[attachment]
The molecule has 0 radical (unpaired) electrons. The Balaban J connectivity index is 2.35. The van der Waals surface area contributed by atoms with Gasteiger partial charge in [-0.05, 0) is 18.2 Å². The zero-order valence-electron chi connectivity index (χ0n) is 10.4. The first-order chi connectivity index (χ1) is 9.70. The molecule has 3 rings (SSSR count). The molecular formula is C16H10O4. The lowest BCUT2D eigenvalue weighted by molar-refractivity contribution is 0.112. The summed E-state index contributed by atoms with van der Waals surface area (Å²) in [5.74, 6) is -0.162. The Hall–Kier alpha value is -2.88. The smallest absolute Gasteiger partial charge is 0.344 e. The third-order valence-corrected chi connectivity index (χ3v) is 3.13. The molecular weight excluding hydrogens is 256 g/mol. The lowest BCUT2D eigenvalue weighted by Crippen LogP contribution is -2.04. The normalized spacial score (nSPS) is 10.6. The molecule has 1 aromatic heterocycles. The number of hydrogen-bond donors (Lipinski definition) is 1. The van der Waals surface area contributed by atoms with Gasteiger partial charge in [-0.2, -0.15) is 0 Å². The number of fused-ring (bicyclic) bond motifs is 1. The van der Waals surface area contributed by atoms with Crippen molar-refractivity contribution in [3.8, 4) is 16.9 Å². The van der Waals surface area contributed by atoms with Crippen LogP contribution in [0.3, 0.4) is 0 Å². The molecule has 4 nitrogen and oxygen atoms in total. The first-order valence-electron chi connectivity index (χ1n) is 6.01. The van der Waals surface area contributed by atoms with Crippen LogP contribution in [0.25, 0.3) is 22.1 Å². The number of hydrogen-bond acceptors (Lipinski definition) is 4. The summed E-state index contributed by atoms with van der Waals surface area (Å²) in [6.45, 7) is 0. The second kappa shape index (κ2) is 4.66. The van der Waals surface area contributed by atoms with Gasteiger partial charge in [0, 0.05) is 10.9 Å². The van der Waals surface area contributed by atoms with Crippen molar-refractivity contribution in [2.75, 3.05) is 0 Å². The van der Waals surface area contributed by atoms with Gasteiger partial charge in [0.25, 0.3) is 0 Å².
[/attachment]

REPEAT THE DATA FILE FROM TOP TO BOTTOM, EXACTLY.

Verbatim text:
The molecule has 0 radical (unpaired) electrons. The Balaban J connectivity index is 2.35. The van der Waals surface area contributed by atoms with Gasteiger partial charge in [-0.05, 0) is 18.2 Å². The zero-order valence-electron chi connectivity index (χ0n) is 10.4. The first-order chi connectivity index (χ1) is 9.70. The molecule has 3 rings (SSSR count). The molecular formula is C16H10O4. The lowest BCUT2D eigenvalue weighted by molar-refractivity contribution is 0.112. The summed E-state index contributed by atoms with van der Waals surface area (Å²) in [5.74, 6) is -0.162. The Hall–Kier alpha value is -2.88. The smallest absolute Gasteiger partial charge is 0.344 e. The third-order valence-corrected chi connectivity index (χ3v) is 3.13. The molecular weight excluding hydrogens is 256 g/mol. The lowest BCUT2D eigenvalue weighted by Crippen LogP contribution is -2.04. The normalized spacial score (nSPS) is 10.6. The molecule has 1 aromatic heterocycles. The number of hydrogen-bond donors (Lipinski definition) is 1. The van der Waals surface area contributed by atoms with Gasteiger partial charge in [-0.2, -0.15) is 0 Å². The number of fused-ring (bicyclic) bond motifs is 1. The van der Waals surface area contributed by atoms with Crippen molar-refractivity contribution in [3.8, 4) is 16.9 Å². The van der Waals surface area contributed by atoms with Crippen LogP contribution in [0.3, 0.4) is 0 Å². The molecule has 4 nitrogen and oxygen atoms in total. The first-order valence-electron chi connectivity index (χ1n) is 6.01. The van der Waals surface area contributed by atoms with Crippen LogP contribution in [0.25, 0.3) is 22.1 Å². The number of hydrogen-bond acceptors (Lipinski definition) is 4. The summed E-state index contributed by atoms with van der Waals surface area (Å²) in [6.45, 7) is 0. The second kappa shape index (κ2) is 4.66. The van der Waals surface area contributed by atoms with Gasteiger partial charge in [0, 0.05) is 10.9 Å². The van der Waals surface area contributed by atoms with Crippen molar-refractivity contribution in [2.75, 3.05) is 0 Å². The van der Waals surface area contributed by atoms with Gasteiger partial charge in [0.25, 0.3) is 0 Å².